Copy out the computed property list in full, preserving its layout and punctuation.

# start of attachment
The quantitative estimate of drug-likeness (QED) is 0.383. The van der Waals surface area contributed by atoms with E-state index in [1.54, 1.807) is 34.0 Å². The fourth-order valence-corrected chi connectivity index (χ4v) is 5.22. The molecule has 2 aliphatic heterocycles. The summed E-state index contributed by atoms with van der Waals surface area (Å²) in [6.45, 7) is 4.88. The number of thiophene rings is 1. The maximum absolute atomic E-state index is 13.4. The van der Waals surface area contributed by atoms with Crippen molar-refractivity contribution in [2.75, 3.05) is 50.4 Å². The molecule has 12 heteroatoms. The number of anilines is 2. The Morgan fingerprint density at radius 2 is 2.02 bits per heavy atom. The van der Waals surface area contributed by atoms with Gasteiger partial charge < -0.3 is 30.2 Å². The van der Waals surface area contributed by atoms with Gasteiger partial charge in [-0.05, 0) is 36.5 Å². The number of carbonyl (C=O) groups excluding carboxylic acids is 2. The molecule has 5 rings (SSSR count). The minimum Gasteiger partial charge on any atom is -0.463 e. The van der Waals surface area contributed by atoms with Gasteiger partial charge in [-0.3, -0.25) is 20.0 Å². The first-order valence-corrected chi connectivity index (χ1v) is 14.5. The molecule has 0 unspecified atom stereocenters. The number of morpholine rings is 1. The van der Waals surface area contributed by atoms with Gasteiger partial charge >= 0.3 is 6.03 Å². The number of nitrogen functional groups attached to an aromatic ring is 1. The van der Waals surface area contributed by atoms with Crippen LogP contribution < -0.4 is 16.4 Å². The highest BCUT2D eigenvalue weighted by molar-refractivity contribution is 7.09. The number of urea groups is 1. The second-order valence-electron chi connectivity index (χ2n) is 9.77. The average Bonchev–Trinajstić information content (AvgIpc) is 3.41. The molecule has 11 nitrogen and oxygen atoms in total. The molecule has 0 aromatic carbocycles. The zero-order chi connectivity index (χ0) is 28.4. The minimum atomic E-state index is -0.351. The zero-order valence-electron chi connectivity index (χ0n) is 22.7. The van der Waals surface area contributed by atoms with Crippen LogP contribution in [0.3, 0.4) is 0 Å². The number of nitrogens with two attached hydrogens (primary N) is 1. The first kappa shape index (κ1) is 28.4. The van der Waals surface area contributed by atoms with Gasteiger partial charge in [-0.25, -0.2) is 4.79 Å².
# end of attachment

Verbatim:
The quantitative estimate of drug-likeness (QED) is 0.383. The van der Waals surface area contributed by atoms with E-state index in [1.54, 1.807) is 34.0 Å². The fourth-order valence-corrected chi connectivity index (χ4v) is 5.22. The molecule has 2 aliphatic heterocycles. The summed E-state index contributed by atoms with van der Waals surface area (Å²) in [6.45, 7) is 4.88. The number of thiophene rings is 1. The maximum absolute atomic E-state index is 13.4. The van der Waals surface area contributed by atoms with Crippen molar-refractivity contribution in [2.75, 3.05) is 50.4 Å². The molecule has 12 heteroatoms. The number of anilines is 2. The Morgan fingerprint density at radius 2 is 2.02 bits per heavy atom. The van der Waals surface area contributed by atoms with Gasteiger partial charge < -0.3 is 30.2 Å². The van der Waals surface area contributed by atoms with Gasteiger partial charge in [-0.05, 0) is 36.5 Å². The number of carbonyl (C=O) groups excluding carboxylic acids is 2. The molecule has 5 rings (SSSR count). The minimum Gasteiger partial charge on any atom is -0.463 e. The van der Waals surface area contributed by atoms with Gasteiger partial charge in [-0.3, -0.25) is 20.0 Å². The first-order valence-corrected chi connectivity index (χ1v) is 14.5. The molecule has 0 unspecified atom stereocenters. The number of morpholine rings is 1. The van der Waals surface area contributed by atoms with Gasteiger partial charge >= 0.3 is 6.03 Å². The number of nitrogen functional groups attached to an aromatic ring is 1. The van der Waals surface area contributed by atoms with Crippen LogP contribution < -0.4 is 16.4 Å². The highest BCUT2D eigenvalue weighted by molar-refractivity contribution is 7.09. The number of urea groups is 1. The second-order valence-electron chi connectivity index (χ2n) is 9.77. The average Bonchev–Trinajstić information content (AvgIpc) is 3.41. The molecule has 11 nitrogen and oxygen atoms in total. The molecule has 0 aromatic carbocycles. The zero-order chi connectivity index (χ0) is 28.4. The minimum atomic E-state index is -0.351. The zero-order valence-electron chi connectivity index (χ0n) is 22.7. The van der Waals surface area contributed by atoms with Crippen LogP contribution in [0.3, 0.4) is 0 Å². The number of nitrogens with two attached hydrogens (primary N) is 1. The first kappa shape index (κ1) is 28.4. The van der Waals surface area contributed by atoms with Gasteiger partial charge in [-0.25, -0.2) is 4.79 Å².